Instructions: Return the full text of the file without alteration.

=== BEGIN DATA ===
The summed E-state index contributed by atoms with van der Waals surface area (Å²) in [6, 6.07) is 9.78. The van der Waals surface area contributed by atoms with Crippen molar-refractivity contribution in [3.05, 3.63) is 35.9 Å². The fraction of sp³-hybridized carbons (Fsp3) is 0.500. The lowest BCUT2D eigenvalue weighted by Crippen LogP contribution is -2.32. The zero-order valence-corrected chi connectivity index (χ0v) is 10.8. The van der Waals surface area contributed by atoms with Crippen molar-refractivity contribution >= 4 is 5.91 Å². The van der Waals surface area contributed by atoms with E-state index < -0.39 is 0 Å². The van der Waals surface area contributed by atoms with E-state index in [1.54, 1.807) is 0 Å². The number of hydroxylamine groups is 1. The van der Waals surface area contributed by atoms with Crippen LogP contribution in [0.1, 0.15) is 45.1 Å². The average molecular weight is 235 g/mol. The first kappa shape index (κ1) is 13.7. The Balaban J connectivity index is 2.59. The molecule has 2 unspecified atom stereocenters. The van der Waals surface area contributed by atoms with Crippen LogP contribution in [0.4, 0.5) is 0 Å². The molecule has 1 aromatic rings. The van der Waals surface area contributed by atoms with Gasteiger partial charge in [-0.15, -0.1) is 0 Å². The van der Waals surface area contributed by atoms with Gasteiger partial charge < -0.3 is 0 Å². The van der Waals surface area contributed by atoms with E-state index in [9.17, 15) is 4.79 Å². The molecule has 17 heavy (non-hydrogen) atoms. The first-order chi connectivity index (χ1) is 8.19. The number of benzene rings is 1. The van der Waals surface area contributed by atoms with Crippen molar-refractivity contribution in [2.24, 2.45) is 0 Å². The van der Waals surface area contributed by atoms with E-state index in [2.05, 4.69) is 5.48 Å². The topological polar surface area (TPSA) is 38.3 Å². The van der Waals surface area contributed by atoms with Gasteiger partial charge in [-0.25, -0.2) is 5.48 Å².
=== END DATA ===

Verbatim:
The summed E-state index contributed by atoms with van der Waals surface area (Å²) in [6, 6.07) is 9.78. The van der Waals surface area contributed by atoms with Crippen molar-refractivity contribution in [3.05, 3.63) is 35.9 Å². The fraction of sp³-hybridized carbons (Fsp3) is 0.500. The lowest BCUT2D eigenvalue weighted by Crippen LogP contribution is -2.32. The zero-order valence-corrected chi connectivity index (χ0v) is 10.8. The van der Waals surface area contributed by atoms with Crippen molar-refractivity contribution >= 4 is 5.91 Å². The van der Waals surface area contributed by atoms with E-state index < -0.39 is 0 Å². The van der Waals surface area contributed by atoms with E-state index in [1.54, 1.807) is 0 Å². The number of hydroxylamine groups is 1. The van der Waals surface area contributed by atoms with Crippen LogP contribution in [0.1, 0.15) is 45.1 Å². The average molecular weight is 235 g/mol. The first kappa shape index (κ1) is 13.7. The Balaban J connectivity index is 2.59. The molecule has 2 unspecified atom stereocenters. The van der Waals surface area contributed by atoms with Crippen LogP contribution in [0.4, 0.5) is 0 Å². The molecule has 1 aromatic rings. The van der Waals surface area contributed by atoms with Gasteiger partial charge in [-0.15, -0.1) is 0 Å². The van der Waals surface area contributed by atoms with Gasteiger partial charge < -0.3 is 0 Å². The van der Waals surface area contributed by atoms with E-state index in [9.17, 15) is 4.79 Å². The molecule has 17 heavy (non-hydrogen) atoms. The first-order chi connectivity index (χ1) is 8.19. The number of benzene rings is 1. The van der Waals surface area contributed by atoms with Crippen molar-refractivity contribution in [2.24, 2.45) is 0 Å². The van der Waals surface area contributed by atoms with E-state index in [2.05, 4.69) is 5.48 Å². The topological polar surface area (TPSA) is 38.3 Å². The van der Waals surface area contributed by atoms with Gasteiger partial charge in [-0.25, -0.2) is 5.48 Å².